Security forces continued to use lethal force and committed a number of extrajudicial killings. According to government figures, police killed 69 suspected criminals during the year. However, the nongovernmental Kenyan Human Rights Commission (KHRC) reported that police killed 164 persons from January through September (compared to 123 persons during the same period in 1997), including at least 10 by torture. Human rights groups regularly criticize police lack of restraint in employing lethal force, as well as the Government's failure to take appropriate action against policemen accused of extrajudicial killings. Most police killings occurred during the pursuit of criminal suspects; however, a number involved innocent bystanders. Family members of Joseph Ole Pirei, who was killed by police in Kitengela, insist that he was not a suspected carjacker, as claimed by the police, but was waiting by the roadside for a "matatu" (private bus) to take him to work. William Kiarie Ndonga was shot and killed by the Thika police in July for no apparent reason. In the same month, Nairobi police shot and killed James Ocholla Odhiambo in a case of mistaken identity. Two police officers were arrested and charged in Odhiambo's death. There are indications that some of the persons who died in police custody were victims of torture (see Section 1.c.). Vincent Nyumba Kiema was beaten by Kitui police constable Charles Kiema in April and later died in the hospital from injuries suffered during the beating. According to the KHRC, Sheikh Mohammed Yahyah died in Bangale following torture in the course of a security operation by the army. In February Alfred Kang'ethe died after beatings by Uthiru police. In March Moses Muthoka Mukele died in police custody in Kitui after apparently being beaten. The same month, Ali Hussein Ali died in police custody in Garissa from severe trauma caused by heavy blows, according to the medical report. The Government denied police had anything to do with these cases except that of Ali Hussein Ali, for which three policemen were arrested and charged, and Kang'ethe, for which hearings were scheduled to begin in late January 1999. Hundreds of prisoners died in custody due to life-threatening prison conditions, including inadequate food and medical treatment (see Section 1.c.). Police investigated some extrajudicial killings by security forces, and several police officers faced prosecution. According to the Government, 15 police officers were charged with brutality, excessive force, and unlawful killing. The authorities charged Bungoma policeman Elly Owino with the murder of Eric Onyango Juma, and a Dagoretti policeman with the shooting murder of Nicholas Cheserek. Police launched an investigation into the police shooting death of Simon Githinji Kigera, also a policeman, in Nairobi, but there had been no reported progress in the investigation at year's end. A police investigation into the shooting death of former Rwandan Minister Seth Sendashonga was ongoing at year's end. In separate cases, Kitui authorities charged Assistant Chief Simeon Mwandingga with inciting the mob killing of Kamwila Kamungu, and another Assistant Chief, Josephine Matalu, with instigating the beating death of Kiema Mwisuve. (Chiefs are appointed by the Government and have limited police powers.) Police opened an investigation into the June shooting death of Pastor Simeon Kiti Mwangome (or Mwangalee) by Kilifi police. Police claimed that he was the leader of a gang of thieves, but his relatives insisted that it was a case of mistaken identity. However, there were no effective police investigations into many other cases of extrajudicial killing. The authorities usually attribute the absence of an investigation into an extrajudicial killing to the failure of citizens to file official complaints. However, the form required for filing complaints is available only at police stations, which often lack the forms or are not forthcoming in providing them. There also is considerable public skepticism of a process that assigns the investigation of police abuse to the police themselves. Hearings are ongoing in some of the cases from the previous year. Public inquests into the January 1997 deaths of Catholic lay brother Larry Timmons in Njoro and University of Nairobi student Solomon Muruli were scheduled to continue in February 1999. Inquests also were scheduled for early 1999 into the 1997 deaths in police custody of Moses Macharia Gicheru, and Lomurodo Amodoi. No investigations into the 1997 deaths in police custody of Joseph Muangi Muiruri, Irungu Kimani, Noah Njunguna Ndung'u, Joseph Ndung'u Njoroge, James Gitau Kuanju, or Julius Mwangi Njoroge had been undertaken by year's end. KANU youthwingers perpetrated a number of violent attacks during the year, some involving fatalities. Human rights activists charge that youthwingers operate with tacit or explicit police approval. Police took no action against youthwingers in Kitui in January after they beat to death Kiema Mwisuve based on allegations that he robbed the local assistant chief's home (see Section 1.c.). In 1997 President Moi and other KANU leaders had called upon youthwingers on a number of occasions to help police. No complaint had been filed and no action had been taken at year's end in the 1997 case in which KANU youthwingers beat to death Evan Baraza Doanyo. There was a major outbreak of ethnic violence in the Laikipia and Njoro districts of the Rift Valley province in January, which resulted in more than 100 deaths and the displacement of thousands of persons (see Section 2.d.). Numerous persons were raped; persons also were hacked with machetes, and homes were burned (see Section 5). In both areas, security forces failed to respond to early warning signs of rising ethnic tension, and were slow to respond after the outbreak of violence, allowing it to continue unchecked for several days. When security forces finally were deployed in large numbers, the violence quickly subsided, except for sporadic incidents. As in the ethnic violence in the Rift Valley in 1991-93 and on the coast in August 1997, there were credible charges of involvement by local politicians belonging to both KANU and the opposition in the January ethnic clashes in the Rift Valley. There is no compelling evidence to support charges that the Government itself instigated the violence; however, the Government clearly did little to prevent the violence and its response to the clashes was slow, inefficient, and insufficient to contain the violence once it started. The Akiwumi Ethnic Clash Investigation Commission, a government-appointed body composed of three judges, initiated hearings in August on the cause of ethnic clashes. The commission compiled evidence on coast and Rift Valley ethnic violence that implicated both government and opposition politicians in instigating ethnic clashes. Deadly attacks and revenge counterattacks, part of a longstanding pattern of cattle rustling, continued between Pokots and Marakwets in Trans Nzoia in the northwest. There were also sporadic incidents of ethnic-targeted violence and banditry in Isiolo, Meru/Nyambene, Garissa, Trans Mara, and on the coast. In October in Wajir district in the northeast, Boran tribesmen, reinforced by Oromo kinsmen from Ethiopia, raided camps of the rival Degadia ethnic group. Approximately 150 persons were killed, many more were wounded and more than 50 persons, mostly teenage girls, were kidnaped. According to the KHRC, 139 persons were killed in mob violence during the year, compared with 132 such deaths in 1997. Human rights observers attribute mob violence to a lack of public confidence in the police and the judicial process. The great majority of mob violence victims, who died by lynching, beating, or burning, were persons suspected of criminal activities, including robbery, cattle rustling, and membership in terror gangs. However, the social acceptability of mob violence also provided cover for personal vengeance under the guise of "mob justice." Occasionally, social misfits and strangers were the targets of mob violence, including at least 16 persons killed on suspicion of practicing witchcraft. The most notable of these were the beating and burning deaths of 10 rumored "witches" one night in September in a Kisii village. Some local Christian ministers praised the perpetrators for "saving" the villages from Satan. Villagers in Teso also beat Francis Mogaka to death when he stopped to help a young boy whom he had hit when the boy ran across the road in front of his car. The Government has criticized the practice of mob justice and arrested and charged a number of persons in court with participation in incidents of mob violence. In August a terrorist's car bomb exploded behind the U.S. Embassy in Nairobi, killing more than 200 persons and injuring thousands.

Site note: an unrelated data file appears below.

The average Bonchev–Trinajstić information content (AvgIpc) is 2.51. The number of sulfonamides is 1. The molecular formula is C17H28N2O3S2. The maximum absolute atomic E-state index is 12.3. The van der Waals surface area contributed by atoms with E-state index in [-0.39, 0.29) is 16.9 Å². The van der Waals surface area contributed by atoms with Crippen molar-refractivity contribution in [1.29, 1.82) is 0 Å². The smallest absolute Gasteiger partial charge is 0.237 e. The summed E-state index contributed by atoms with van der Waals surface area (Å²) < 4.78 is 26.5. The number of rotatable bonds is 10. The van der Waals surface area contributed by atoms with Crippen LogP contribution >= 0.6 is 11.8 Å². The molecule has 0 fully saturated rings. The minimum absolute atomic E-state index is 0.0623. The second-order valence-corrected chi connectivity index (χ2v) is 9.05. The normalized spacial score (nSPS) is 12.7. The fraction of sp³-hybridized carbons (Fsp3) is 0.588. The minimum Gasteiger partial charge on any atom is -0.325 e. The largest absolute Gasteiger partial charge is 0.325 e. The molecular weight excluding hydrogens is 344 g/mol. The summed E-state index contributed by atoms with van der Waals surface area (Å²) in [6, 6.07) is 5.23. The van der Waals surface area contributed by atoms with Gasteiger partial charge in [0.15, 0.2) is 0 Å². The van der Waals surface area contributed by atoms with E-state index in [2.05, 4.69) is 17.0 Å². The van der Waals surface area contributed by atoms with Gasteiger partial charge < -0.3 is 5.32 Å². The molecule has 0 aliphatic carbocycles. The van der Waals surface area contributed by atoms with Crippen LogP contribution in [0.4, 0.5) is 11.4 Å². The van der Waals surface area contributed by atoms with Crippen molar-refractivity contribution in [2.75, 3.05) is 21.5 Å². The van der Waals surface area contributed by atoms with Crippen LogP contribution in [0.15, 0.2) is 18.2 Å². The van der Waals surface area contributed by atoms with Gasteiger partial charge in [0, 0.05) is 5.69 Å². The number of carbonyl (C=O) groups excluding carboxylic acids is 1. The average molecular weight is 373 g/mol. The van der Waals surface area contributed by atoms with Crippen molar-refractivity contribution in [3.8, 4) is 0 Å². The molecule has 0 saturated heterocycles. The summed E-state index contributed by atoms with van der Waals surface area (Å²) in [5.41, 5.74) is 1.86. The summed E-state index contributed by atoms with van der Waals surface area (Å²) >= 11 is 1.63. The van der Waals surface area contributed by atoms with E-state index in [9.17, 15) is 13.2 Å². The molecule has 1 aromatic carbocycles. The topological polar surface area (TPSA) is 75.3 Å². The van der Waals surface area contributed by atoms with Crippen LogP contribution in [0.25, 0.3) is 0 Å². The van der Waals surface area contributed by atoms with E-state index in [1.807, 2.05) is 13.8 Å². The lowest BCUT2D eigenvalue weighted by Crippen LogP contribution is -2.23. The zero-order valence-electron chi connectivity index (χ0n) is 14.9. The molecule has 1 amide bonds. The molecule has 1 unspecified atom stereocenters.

There were no reports of politically motivated disappearances. Bandits kidnaped numerous persons during raids in the north and east. In October more than 50 persons, mostly teenage girls, were kidnaped following a raid in the Wajir district (see Section 1.a.). There are reports that some of these girls had returned home by year's end.